2. Pay it with the funds from your super account

If you want to find out how much you have contributed to your super fund in order to prevent exceeding the limits, you can either contact your super fund directly or the ATO.

You can also view your remaining carry-forward cap balance using ATO online services via myGov.

Did you find this helpful? Why not share this article?

Advertisement

RateCity
ratecity-newsletter

Money Health Newsletter

Subscribe for news, tips and expert opinions to help you make smarter financial decisions

By submitting this form, you agree to the RateCity Privacy Policy, Terms of Use and Disclaimer.

Advertisement

Learn more about superannuation

What are concessional contributions?

Concessional contributions are pre-tax payments into your superannuation account. The payments made by your employer are concessional payments. You can also make concessional contributions with a salary sacrifice.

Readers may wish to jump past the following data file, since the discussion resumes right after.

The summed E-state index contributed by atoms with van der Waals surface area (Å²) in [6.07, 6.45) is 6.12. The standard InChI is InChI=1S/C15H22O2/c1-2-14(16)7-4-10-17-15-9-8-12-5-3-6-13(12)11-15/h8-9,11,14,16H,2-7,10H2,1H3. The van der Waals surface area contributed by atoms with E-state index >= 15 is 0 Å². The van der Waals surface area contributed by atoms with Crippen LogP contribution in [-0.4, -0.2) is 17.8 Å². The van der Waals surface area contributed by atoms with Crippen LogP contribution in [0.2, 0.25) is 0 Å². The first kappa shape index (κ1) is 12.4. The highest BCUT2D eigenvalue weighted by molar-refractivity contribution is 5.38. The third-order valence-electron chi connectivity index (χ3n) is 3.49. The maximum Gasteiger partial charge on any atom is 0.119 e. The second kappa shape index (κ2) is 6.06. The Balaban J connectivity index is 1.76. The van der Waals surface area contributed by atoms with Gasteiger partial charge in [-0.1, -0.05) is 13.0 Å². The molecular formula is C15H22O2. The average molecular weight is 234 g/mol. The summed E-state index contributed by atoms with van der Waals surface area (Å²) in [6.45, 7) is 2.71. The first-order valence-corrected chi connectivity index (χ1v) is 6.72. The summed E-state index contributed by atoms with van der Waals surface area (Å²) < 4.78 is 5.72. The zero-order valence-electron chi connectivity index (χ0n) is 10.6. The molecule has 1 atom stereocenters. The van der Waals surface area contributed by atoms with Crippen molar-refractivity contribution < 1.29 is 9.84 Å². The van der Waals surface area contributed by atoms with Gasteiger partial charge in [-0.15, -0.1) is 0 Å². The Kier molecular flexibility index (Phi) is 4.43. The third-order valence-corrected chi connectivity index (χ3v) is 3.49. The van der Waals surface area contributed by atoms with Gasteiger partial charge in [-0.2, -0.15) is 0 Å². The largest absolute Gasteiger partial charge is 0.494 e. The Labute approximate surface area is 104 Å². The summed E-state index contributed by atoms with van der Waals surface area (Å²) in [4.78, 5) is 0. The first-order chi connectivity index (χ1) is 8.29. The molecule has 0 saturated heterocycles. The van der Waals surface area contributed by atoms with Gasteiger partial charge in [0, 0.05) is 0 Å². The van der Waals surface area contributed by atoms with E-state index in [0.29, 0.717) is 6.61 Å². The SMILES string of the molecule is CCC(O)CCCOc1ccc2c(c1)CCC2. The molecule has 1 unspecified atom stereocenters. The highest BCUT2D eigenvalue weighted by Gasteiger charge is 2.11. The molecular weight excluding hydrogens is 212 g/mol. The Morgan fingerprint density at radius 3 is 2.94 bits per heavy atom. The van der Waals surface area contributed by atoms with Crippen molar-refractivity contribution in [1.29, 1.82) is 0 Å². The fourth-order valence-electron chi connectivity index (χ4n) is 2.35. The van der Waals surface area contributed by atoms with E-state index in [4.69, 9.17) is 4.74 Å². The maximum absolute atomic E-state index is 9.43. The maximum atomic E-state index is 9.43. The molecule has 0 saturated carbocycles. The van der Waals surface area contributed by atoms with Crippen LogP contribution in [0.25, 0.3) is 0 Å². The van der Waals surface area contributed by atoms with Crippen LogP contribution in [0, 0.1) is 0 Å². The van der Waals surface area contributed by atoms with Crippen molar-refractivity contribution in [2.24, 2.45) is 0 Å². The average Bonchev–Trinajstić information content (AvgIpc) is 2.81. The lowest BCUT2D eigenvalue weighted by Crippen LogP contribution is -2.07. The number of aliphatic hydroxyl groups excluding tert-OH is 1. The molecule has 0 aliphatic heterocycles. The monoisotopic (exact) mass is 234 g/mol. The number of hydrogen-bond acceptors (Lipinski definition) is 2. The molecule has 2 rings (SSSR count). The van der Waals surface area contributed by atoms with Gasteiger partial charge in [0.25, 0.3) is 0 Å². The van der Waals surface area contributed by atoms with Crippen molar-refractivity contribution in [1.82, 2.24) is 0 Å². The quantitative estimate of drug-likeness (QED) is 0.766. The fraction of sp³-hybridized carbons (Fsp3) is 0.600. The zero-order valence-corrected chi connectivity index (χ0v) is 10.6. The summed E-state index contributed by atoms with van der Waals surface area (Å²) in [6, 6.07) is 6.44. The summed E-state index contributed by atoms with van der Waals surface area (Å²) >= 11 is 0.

What are reportable employer superannuation contributions?

Reportable employer superannuation contributions are special contributions that an employer makes on top of the regular compulsory contributions. One example would be contributions made as part of a salary sacrifice arrangement.

What are reportable superannuation contributions?

For employees, there are two types of reportable superannuation contributions:

  • Reportable employer super contributions your employer makes for you
  • Personal deductible contributions you make for yourself

How much extra superannuation can I add to my fund?

There is an annual limit of $25,000 for concessional contributions – that is, money paid by your employer and extra money you pay into your account through salary sacrificing. There is also a limit on non-concessional contributions. Australians aged between 65 and 74 have a limit of $100,000 per year. Australians aged under 65 have a limit of $300,000 every three years.

Is superannuation taxed?